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45 Day Kit wines, and how to replicate?

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Jswo23

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So at this point im a few kits in, all being 45 day kits. I just started my first batch of Cab. Sauv. made from fresh juice from a local produce supplier. My question what can winemaker do to replicate this quick wine drink-ability, while using whole sale fresh juice? Most recipes calls for at least a year to be drink worthy, and yet i can drink a bottle of kit wine in a few months and it taste pretty darn good.
 

richmke

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You can't. The more simple the juice, the quicker it is ready. The more complex, the longer it takes for time to do the work to integrate the flavors. IMHO, the pails manufacturers are not targeting the 45-day crowd. By the time someone upgrades to fresh juice, they are expecting more than what the cheap kits can deliver.
 

Jswo23

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You can't. The more simple the juice, the quicker it is ready. The more complex, the longer it takes for time to do the work to integrate the flavors. IMHO, the pails manufacturers are not targeting the 45-day crowd. By the time someone upgrades to fresh juice, they are expecting more than what the cheap kits can deliver.
understandable, but i plan on buying permits to sell wine, how do i cut the turnover rate down so i can build a inventory?
 

Scooter68

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Cut the turnover time you mean? Think the response is - not likely to happen if you want to keep it economically feasible. In fact if you are really going to sell wine you would be better off looking larger than Pail size purchases.

The difference in taste is going to limit your customer interest with a 45 day product. Don't think anyone who drinks much wine will go for those kit wine bottles as a purchase unless they are used to buying wine by the box. Sorry if that sounds snobbish but I think that's a realistic view.
 

StBlGT

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The fresh juice indeed should be overall better than a kit. However, i wouldn't exactly say a 6 or 8 week kit tastes like box wine. Some kits really are respectable and can compete with some really nice commercial wines.
 

ceeaton

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I resemble that comment. The right boxed wine makes a perfectly good wine to top off a batch, as long as you aren't adding liters and liters of the boxed wine.

I don't understand how you are going to be able to afford the license to sell wine if you are making such small batches.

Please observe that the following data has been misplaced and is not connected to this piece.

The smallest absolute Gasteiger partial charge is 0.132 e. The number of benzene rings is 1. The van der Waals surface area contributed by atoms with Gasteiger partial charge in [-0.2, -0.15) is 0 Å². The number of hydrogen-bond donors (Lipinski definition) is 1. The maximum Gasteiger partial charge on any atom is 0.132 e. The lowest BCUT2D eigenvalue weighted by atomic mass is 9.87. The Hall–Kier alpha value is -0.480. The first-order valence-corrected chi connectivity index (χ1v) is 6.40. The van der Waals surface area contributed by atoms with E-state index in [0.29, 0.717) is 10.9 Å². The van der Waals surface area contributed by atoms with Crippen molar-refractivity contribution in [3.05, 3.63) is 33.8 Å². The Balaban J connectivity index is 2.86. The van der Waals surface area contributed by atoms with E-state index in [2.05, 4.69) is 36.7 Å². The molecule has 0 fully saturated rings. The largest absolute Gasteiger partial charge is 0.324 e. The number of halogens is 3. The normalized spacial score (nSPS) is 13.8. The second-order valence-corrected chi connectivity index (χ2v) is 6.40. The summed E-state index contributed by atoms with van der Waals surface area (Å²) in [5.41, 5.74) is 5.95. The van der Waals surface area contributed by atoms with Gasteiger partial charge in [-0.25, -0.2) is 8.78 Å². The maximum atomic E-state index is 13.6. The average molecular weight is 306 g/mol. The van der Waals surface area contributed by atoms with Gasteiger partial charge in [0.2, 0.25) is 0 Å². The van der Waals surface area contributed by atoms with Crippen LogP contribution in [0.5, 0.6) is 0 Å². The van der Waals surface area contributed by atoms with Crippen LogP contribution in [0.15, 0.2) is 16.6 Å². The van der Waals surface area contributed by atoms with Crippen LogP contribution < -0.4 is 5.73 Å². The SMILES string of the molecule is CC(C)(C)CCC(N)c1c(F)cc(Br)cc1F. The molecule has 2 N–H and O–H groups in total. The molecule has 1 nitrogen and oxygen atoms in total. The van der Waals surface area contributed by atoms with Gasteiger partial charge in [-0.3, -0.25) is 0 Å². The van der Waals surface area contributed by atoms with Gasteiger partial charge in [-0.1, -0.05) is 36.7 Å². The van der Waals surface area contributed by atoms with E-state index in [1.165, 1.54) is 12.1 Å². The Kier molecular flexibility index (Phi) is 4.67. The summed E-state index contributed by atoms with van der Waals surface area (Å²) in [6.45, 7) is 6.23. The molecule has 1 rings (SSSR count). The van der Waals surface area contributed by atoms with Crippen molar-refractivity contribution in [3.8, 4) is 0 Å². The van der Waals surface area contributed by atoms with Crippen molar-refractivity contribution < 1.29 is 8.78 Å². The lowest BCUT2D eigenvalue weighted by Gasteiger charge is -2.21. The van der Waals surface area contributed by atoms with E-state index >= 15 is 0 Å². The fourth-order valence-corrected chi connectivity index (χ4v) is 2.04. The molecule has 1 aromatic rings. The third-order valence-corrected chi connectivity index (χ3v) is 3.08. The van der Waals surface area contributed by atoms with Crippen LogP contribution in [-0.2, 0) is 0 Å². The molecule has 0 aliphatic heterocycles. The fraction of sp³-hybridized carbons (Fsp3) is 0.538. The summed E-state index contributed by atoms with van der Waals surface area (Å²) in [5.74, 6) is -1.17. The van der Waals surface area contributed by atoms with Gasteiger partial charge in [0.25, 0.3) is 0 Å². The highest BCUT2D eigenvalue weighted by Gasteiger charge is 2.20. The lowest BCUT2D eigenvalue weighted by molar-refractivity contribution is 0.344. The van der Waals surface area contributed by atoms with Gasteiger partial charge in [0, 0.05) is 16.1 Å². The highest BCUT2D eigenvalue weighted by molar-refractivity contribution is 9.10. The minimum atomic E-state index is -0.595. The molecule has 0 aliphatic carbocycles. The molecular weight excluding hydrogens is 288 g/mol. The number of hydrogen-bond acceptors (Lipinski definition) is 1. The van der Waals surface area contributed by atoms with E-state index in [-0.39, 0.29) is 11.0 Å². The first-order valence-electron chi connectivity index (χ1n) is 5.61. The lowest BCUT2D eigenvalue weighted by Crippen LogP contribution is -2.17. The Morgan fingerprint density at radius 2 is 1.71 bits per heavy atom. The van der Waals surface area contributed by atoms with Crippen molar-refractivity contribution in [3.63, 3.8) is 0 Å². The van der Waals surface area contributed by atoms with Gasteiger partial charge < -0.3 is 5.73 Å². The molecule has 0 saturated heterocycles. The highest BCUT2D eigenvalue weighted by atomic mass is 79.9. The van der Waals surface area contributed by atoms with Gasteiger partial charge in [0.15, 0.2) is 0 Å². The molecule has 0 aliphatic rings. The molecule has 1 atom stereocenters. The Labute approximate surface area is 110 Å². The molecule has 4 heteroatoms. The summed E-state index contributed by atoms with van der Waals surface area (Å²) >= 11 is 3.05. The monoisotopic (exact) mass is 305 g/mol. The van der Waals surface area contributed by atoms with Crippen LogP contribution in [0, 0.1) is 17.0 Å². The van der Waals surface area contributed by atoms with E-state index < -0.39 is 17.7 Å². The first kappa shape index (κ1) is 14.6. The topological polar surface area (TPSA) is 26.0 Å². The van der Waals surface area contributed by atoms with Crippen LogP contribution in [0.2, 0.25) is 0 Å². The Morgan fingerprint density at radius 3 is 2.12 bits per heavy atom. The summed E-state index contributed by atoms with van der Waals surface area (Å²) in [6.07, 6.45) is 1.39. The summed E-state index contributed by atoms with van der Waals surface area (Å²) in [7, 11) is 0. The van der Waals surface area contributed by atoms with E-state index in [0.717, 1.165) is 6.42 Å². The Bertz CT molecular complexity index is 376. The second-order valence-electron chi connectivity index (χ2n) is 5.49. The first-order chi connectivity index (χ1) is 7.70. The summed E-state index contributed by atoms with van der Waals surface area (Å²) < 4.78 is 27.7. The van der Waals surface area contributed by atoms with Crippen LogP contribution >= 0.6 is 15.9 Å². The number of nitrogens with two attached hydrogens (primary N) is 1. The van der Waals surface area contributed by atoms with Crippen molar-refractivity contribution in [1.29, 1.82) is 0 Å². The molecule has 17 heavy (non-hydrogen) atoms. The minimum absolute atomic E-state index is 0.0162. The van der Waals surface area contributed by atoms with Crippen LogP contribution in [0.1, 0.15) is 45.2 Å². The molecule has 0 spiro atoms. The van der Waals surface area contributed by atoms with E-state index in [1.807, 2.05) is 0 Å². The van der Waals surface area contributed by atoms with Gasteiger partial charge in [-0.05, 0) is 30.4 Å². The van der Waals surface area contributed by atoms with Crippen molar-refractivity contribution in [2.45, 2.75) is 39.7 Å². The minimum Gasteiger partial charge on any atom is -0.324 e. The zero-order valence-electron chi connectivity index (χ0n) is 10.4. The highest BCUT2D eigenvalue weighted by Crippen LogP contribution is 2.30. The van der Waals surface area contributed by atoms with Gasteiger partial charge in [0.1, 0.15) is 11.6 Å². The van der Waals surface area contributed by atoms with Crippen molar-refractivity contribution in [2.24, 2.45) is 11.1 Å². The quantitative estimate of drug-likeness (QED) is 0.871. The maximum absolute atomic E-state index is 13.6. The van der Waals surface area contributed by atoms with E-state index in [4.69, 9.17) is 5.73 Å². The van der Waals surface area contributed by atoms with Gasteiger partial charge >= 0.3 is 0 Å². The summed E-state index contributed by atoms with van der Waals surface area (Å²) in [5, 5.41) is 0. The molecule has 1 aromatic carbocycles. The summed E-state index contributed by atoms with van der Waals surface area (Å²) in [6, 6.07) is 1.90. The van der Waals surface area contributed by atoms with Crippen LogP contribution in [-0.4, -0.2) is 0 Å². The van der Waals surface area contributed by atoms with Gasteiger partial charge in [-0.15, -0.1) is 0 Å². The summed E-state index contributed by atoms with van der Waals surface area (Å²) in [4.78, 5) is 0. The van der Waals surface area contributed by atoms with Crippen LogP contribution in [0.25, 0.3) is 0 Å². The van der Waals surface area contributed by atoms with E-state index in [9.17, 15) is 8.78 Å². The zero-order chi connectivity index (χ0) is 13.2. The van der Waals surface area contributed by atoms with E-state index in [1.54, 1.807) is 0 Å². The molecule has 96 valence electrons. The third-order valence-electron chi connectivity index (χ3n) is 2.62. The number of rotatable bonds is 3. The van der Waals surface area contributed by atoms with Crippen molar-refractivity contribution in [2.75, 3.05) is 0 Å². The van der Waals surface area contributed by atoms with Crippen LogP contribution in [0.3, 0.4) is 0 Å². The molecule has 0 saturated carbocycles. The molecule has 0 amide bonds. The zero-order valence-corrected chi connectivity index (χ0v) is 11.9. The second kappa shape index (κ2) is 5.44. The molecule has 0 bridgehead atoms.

drainsurgeon

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The fresh juice indeed should be overall better than a kit. However, i wouldn't exactly say a 6 or 8 week kit tastes like box wine. Some kits really are respectable and can compete with some really nice commercial wines.
I agree. I feel that most of the kit wines I have made, even the 4 week kits are way better than a $6 or even $12/bottle wines on the shelf. The 6 week kits are up there with $20/bottle wines that I have tasted. And it does not take a year to get there either, IMHO. :h
 

Scooter68

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The fresh juice indeed should be overall better than a kit. However, i wouldn't exactly say a 6 or 8 week kit tastes like box wine. Some kits really are respectable and can compete with some really nice commercial wines.
I'm saying a kit wine would be an improvement over box wines - how much... that's the question. How much 'tweaking' of the juice is done by chemicals etc at the plant and other things - leaving the question of how long is that kit wine going to keep. As I understand (Perhaps incorrectly) Those kit wines are meant to be 'created' and consumed in a much short time frame. So unless sold and consumed within a year the quality might be lacking. That would mean a short shelf life or potentially unhappy customers.

And as mentioned cost for small batches as well as time invested.... Have to question how much profit would be in that. You can only cut so many corners before either quality and/or profit drops.
 

Johnd

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understandable, but i plan on buying permits to sell wine, how do i cut the turnover rate down so i can build a inventory?
Anyway, back to your topic, my suggestion is to make much larger batches and start now. Establish a business relationship with WE, or RJS, etc, buy bulk juice or grapes and build up now. You can make a lot of wine waiting for winery licenses and alcohol permits, it can take years.

Most wine improves with time, give it as much of this KEY INGREDIENT as you can, maybe sell your early stuff with "best if you wait til" dates on it. My thoughts...........
 

BernardSmith

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understandable, but i plan on buying permits to sell wine, how do i cut the turnover rate down so i can build a inventory?
Is your plan to sell the kits - or the wine from the kits? Selling wine will involve an enormous amount of work with local, state and federal regulators...By all accounts, you are talking years - not months. Have you spoken to any local wineries?
 

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